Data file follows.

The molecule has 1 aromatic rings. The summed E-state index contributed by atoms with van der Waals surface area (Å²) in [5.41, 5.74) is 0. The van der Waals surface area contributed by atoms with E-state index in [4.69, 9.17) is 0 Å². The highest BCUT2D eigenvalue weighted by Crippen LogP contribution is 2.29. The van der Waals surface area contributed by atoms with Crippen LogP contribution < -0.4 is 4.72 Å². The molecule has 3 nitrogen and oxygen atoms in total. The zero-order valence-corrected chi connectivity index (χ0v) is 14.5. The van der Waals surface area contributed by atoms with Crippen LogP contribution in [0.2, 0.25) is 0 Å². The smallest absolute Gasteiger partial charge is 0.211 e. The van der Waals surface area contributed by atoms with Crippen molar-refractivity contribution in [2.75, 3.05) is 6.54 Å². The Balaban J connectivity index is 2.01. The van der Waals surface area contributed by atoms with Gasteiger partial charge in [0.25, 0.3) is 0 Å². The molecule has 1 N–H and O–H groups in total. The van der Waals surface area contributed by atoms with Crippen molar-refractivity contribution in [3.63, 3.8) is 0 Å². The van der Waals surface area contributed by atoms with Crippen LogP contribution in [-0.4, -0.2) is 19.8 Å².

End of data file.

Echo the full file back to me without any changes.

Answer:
The molecule has 1 aromatic rings. The summed E-state index contributed by atoms with van der Waals surface area (Å²) in [5.41, 5.74) is 0. The van der Waals surface area contributed by atoms with E-state index in [4.69, 9.17) is 0 Å². The highest BCUT2D eigenvalue weighted by Crippen LogP contribution is 2.29. The van der Waals surface area contributed by atoms with Crippen LogP contribution < -0.4 is 4.72 Å². The molecule has 3 nitrogen and oxygen atoms in total. The zero-order valence-corrected chi connectivity index (χ0v) is 14.5. The van der Waals surface area contributed by atoms with Crippen LogP contribution in [0.2, 0.25) is 0 Å². The smallest absolute Gasteiger partial charge is 0.211 e. The van der Waals surface area contributed by atoms with Crippen molar-refractivity contribution in [2.75, 3.05) is 6.54 Å². The Balaban J connectivity index is 2.01. The van der Waals surface area contributed by atoms with Gasteiger partial charge in [0.25, 0.3) is 0 Å². The molecule has 1 N–H and O–H groups in total. The van der Waals surface area contributed by atoms with Crippen molar-refractivity contribution in [3.63, 3.8) is 0 Å². The van der Waals surface area contributed by atoms with Crippen LogP contribution in [-0.4, -0.2) is 19.8 Å².